Two officials, Dr Urmila Sant and P.S. Sriraman, visited the US after receiving information from the Consulate General of India in New York about the seizure of artefacts by the Immigration and Customs Enforcement of U.S. Department of Homeland Security from the storage of the art smuggler Subhash Kapoor. Close to 100 objects have been identified by the ASI team.
The India Pride Project, a volunteer group set up after the Indian governments’ shoddy investigations and lame attempts to bring back smuggled art treasures frustrated, has taken to social media and online activism. Over the last four years, this group has painstakingly built a volunteer sourced image archive of Indian art works now being housed in overseas museums and art auction houses.
More recently, this year, the Department of Homeland Security seized seven objects in the Honolulu Museum of Art’s collection because they had been notified that the works were smuggled into America. Six of the objects came from Subhash Kapoor, whom authorities believe looted over $100 million in art. After that, the museum’s director, Stephan Jost, returned the works that Greene donated eleven years earlier and found that no signed warranty was given to the museum either.
But at-least for Indian antiquities, the 1969/70 cut-off is no holy grail. There are other legal provisions for ensuring the return of smuggled artifacts. These include the Antiquities and Art Treasures Act, 1972 which can be read in addition to Ancient Monuments Preservation Act, 1904, the Ancient Monuments and Archaeological Sites and Remains Act, 1958 or even the Indian Treasure Trove Act of 1878.
3. Ferromagnetic detectors are becoming a favorite in the contraband smuggling and detection field. The cell phone does not need to be turned on for the detection to happen. The detector picks up the electromagnetic field generated by any mobile phone – even OFF and with the battery removed. The downside is the range is short and sometimes less than a foot.
But Scotland Yard were after him, and he was busted while awaiting a big importation. He skipped bail and fled abroad, loaded a ketch with over a ton of Moroccan resin, and crossed the Atlantic using a sextant and dead reckoning. He eventually offloaded to a New York distributor, only to be caught in a chase through Manhattan; he was sentenced to six years in a penitentiary.
As one of the first of his significant corporate moves, Simon sold Val Vita to Hunt's Foods in return for a controlling interest in the combined business. By 1943 he changed the company's name to Hunt Food and Industries and ran it with strict cost-controls and an unorthodox approach to marketing. During and after World War II, Simon focused on product visibility. Uncharacteristically for a food company at the time, he acquired full page advertisements in Vogue and Life magazines with full-color photos of Hunt's ketchup bottles and tomato sauce cans. His aggressive advertising ensured the company's slogan "Hunt for the best" was prominent. His marketing strategy worked, and by 1945 Hunt Foods became a household name and one of the largest food processing businesses on the West Coast. Hunt's is now part of ConAgra Foods, Inc..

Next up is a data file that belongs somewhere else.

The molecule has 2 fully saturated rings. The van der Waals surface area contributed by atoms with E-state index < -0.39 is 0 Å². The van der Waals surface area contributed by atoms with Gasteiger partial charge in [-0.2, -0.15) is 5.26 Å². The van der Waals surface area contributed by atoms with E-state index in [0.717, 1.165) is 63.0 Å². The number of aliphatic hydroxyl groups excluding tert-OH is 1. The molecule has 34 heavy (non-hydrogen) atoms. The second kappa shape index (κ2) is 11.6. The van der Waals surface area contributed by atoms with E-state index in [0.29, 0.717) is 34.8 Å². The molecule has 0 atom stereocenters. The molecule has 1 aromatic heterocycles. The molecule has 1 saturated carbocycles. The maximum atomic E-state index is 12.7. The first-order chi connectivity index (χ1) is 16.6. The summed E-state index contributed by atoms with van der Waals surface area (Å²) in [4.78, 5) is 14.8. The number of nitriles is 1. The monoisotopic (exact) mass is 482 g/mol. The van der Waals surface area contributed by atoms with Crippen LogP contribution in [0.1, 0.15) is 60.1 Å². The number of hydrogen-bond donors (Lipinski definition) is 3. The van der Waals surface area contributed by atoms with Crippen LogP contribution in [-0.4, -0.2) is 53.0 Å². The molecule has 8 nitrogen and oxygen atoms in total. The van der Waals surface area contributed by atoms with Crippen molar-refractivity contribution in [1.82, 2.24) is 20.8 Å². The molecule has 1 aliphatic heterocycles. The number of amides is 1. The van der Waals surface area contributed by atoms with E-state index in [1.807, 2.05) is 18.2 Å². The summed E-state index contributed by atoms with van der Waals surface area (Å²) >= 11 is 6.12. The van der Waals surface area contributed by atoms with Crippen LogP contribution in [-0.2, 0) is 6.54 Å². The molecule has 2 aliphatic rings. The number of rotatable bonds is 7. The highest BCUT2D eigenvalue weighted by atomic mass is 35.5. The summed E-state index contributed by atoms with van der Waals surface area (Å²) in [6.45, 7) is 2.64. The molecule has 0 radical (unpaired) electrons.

Subhash Kapoor, an art smuggler, is accused of running a major smuggling racket from South India. He has helped many international collectors and museums illegally acquire millennia old Chola bronzes and exquisite sculptures. Ongoing investigations have led to the discovery of 2622 items worth Rs 800 crore smuggled out of India. Despite all this collectors and museums across the world are refusing to divulge information about their illegal acquisitions of valuable Indian art.
Well, I'd been on the run and was eventually arrested at my villa in Marbella.I knew one of the Italian godfathers of the mafia who also has a villa there. We are great friends. So within ten minutes of being arrested, his counsellor was in my cell. He said, "Felice cannot come but he sent you his kind regards," so then I was sent to Madrid where I dined with a very important member of the police. He arranged for me to go to prison there instead of being extradited to France where they were really after me. I had the best time of my life in jail [in Madrid]. I had the guarantee I was coming out in a year and I bought a cell phone from one of the ETA boys in there. It was like that movie Goodfellas. I had my own kitchen, my own shower, and every day I could bribe one of the guards to go to the market-it was fantastic.
We now have images of the Shiva-Parvathy bronze in what appears to be a pre-repair condition. The color photograph is not from 1969. Further, the soil encrustations and damage are akin to those usually seen with freshly excavated bronze hoards. An expert collector especially of the stature of Dr Figiel with published works on Indian Metullurgy and Arms – especially given his seminal work “On Damascus Steel” in 1991, would have known that a bronze fresh from such an excavation in this condition must be immediately cleaned to stop advent of any bronze disease. He would have cleaned up the bronze as soon as he had acquired it.
Regardless of how a museum shares information about provenance, the most important goal is to be as forthcoming and accurate as possible. To that end, documenting an object’s provenance may involve not just tracing its history of ownership (what do we know?), but also recording the sources of that information (how do we know it?), and noting the differences between verified and unverified data. Information about provenance can come from verbal statements, circumstantial evidence, or attestations provided by a seller or donor that have not been (and often cannot be) corroborated. Museum records should reflect these uncertainties and any vague or hypothetical statements.